Ailing federal prisoner to be released after heading to court over COVID-19 fear

Derrick Snow, 53, is serving a sentence at Ontario’s Bath Institution, near Kingston

An inmate with serious health problems will be let out of federal custody after he went to court over fear of contracting COVID-19 behind bars — a move his lawyer hopes will open the door for other vulnerable prisoners.

The Correctional Service of Canada has granted Derrick Snow a temporary absence, to begin next Tuesday, as pressure mounts for officials to release aging and frail prisoners who are more likely to suffer badly from the virus.

“I just got off the phone with Mr. Snow and he is profoundly relieved by this decision,” his lawyer, Paul Champ, said Thursday.

Snow, 53, is serving a sentence at Ontario’s Bath Institution, near Kingston, for breaking-and-entering and theft. He has diabetes and pulmonary disease and was recently diagnosed with malignant sarcoma.

Snow had submitted an application April 2 to the prison warden for an unescorted temporary absence and, due to the urgency of the situation, demanded a decision by April 10, but he did not get an answer.

He then asked the Federal Court to allow him an absence from the prison until his statutory release date in late July or until the end of the COVID-19 pandemic, whichever is sooner.

“Prisons are environments that are especially prone to the spread of infectious diseases, including COVID-19, and where social distancing and other appropriate preventive measures are not reasonably possible,” said Snow’s submission to the court.

It said Snow feared his underlying medical conditions put him at heightened risk to become infected with COVID-19 and die if he were to remain in custody while his full arguments played out in court.

A federal inmate at Mission Institution in Abbotsford died from an apparent complication related to the novel coronavirus, the prison service said Thursday.

The Correctional Service gave Snow permission to live with his sister in London, Ont., where he will receive treatment for cancer and his other ailments until his July release date.

It noted the absence of violence in his criminal history and the “appropriate supervision plan” in place, including special conditions and a curfew.

The prison service stressed it was approving Snow’s absence despite taking “extraordinary measures” to prevent the spread of COVID-19 in federal institutions.

“This decision took into consideration the health conditions of Mr. Snow combined with the potential for having a negative health outcome should he contract this virus.”

As a result of the decision, a Federal Court hearing slated for Friday will not take place, Champ said.

Federal lawyers said earlier this week the circumstances were not sufficiently urgent to require an imminent court hearing.

The prison service’s decision is clear that low-risk federal inmates who are medically vulnerable can be released under the temporary absence provisions in existing legislation, Champ said.

“We are hopeful that (the Correctional Service of Canada) will now consider using this measure more broadly to facilitate the expedited release of other medically vulnerable prisoners,” he said.

“Hopefully, the next vulnerable inmate with a low-risk profile who applies won’t have to fight for three weeks and take CSC to court.”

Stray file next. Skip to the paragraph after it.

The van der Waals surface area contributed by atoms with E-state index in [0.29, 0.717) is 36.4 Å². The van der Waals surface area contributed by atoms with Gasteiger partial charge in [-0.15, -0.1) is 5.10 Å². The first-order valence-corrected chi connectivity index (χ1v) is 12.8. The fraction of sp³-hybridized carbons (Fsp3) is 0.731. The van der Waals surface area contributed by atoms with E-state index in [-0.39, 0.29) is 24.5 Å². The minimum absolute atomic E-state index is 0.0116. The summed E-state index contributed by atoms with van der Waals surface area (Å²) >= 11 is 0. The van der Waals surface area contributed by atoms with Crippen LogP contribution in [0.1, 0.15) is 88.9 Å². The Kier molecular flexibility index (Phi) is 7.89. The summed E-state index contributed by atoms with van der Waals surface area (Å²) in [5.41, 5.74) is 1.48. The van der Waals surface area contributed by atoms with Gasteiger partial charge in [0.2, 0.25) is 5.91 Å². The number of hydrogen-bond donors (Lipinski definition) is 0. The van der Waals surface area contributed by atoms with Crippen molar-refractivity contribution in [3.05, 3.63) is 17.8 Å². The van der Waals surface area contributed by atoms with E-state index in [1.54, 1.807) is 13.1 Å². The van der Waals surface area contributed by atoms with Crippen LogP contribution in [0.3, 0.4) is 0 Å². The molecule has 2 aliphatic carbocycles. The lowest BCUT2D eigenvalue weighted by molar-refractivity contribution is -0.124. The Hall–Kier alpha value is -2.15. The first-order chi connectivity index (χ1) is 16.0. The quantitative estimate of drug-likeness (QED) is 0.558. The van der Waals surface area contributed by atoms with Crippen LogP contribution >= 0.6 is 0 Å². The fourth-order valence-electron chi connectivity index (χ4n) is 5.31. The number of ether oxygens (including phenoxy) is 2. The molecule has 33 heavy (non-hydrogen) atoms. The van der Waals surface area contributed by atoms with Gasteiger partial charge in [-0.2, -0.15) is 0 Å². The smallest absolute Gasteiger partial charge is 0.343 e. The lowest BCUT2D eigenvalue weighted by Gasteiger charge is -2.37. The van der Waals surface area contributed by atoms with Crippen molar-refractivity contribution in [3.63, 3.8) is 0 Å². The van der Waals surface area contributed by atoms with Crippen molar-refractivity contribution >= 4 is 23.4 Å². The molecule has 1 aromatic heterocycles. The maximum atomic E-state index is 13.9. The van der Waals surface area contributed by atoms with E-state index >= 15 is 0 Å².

Releasing larger numbers of low risk inmates will not only protect those individuals, but it will make the institutions safer for staff and the communities in which they live, Champ added.

Late last month, Public Safety Minister Bill Blair asked the prison service and the national parole board to look at early release for some offenders to prevent the spread of COVID-19.

Jim Bronskill , The Canadian Press

Like us on Facebook and follow us on Twitter.

Coronavirus

Get local stories you won't find anywhere else right to your inbox.
Sign up here

Just Posted

Lumby Fire Department upgrades vehicle fleet

Out is the old bush truck, complete with homemade solutions, and in is a new vehicle

Tagging Suicide Hill in Vernon in lieu of grad party?

City councillor pitches idea to revive old tradition amid COVID-19 pandemic

Motorcycle vs. vehicle on Vernon highway

Fire crews, ambulance and police on scene at 32nd Street and 43rd Avenue intersection

North Okanagan campers trashing rules

Campers still pitching tents, and leaving garbage, despite sites not being open until June 1

North Westside residents shocked at fire chief’s suspension

Communities association president said they don’t know why the suspension happened

B.C. records no new COVID-19 deaths for the first time in weeks

Good news comes despite 11 new test-positive cases in B.C. in the past 24 hours

Fraser Valley driver featured on ‘Highway Thru Hell’ TV show dies

Monkhouse died Sunday night of a heartattack, Jamie Davis towing confirmed

B.C. visitor centres get help with COVID-19 prevention measures

Destination B.C. gearing up for local, in-province tourism

36 soldiers test positive for COVID-19 after working in Ontario, Quebec care homes

Nearly 1,700 military members are working in long-term care homes overwhelmed by COVID-19

B.C. poison control sees spike in adults, children accidentally ingesting hand sanitizer

Hand sanitizer sales and usage have gone up sharply amid COVID-19 pandemic

Horoscopes for the week of May 26

Weekly horoscopes by Morgan Fava

Camper explodes near Princeton along Similkameen River

One man was sent to Princeton Hospital May 23 after a camper… Continue reading

Suspected social media accounts of accused Kelowna hamster torturer emerge

Leighton Allen Labute, 20, is facing six charges related to his alleged torture of a hamster

Most Read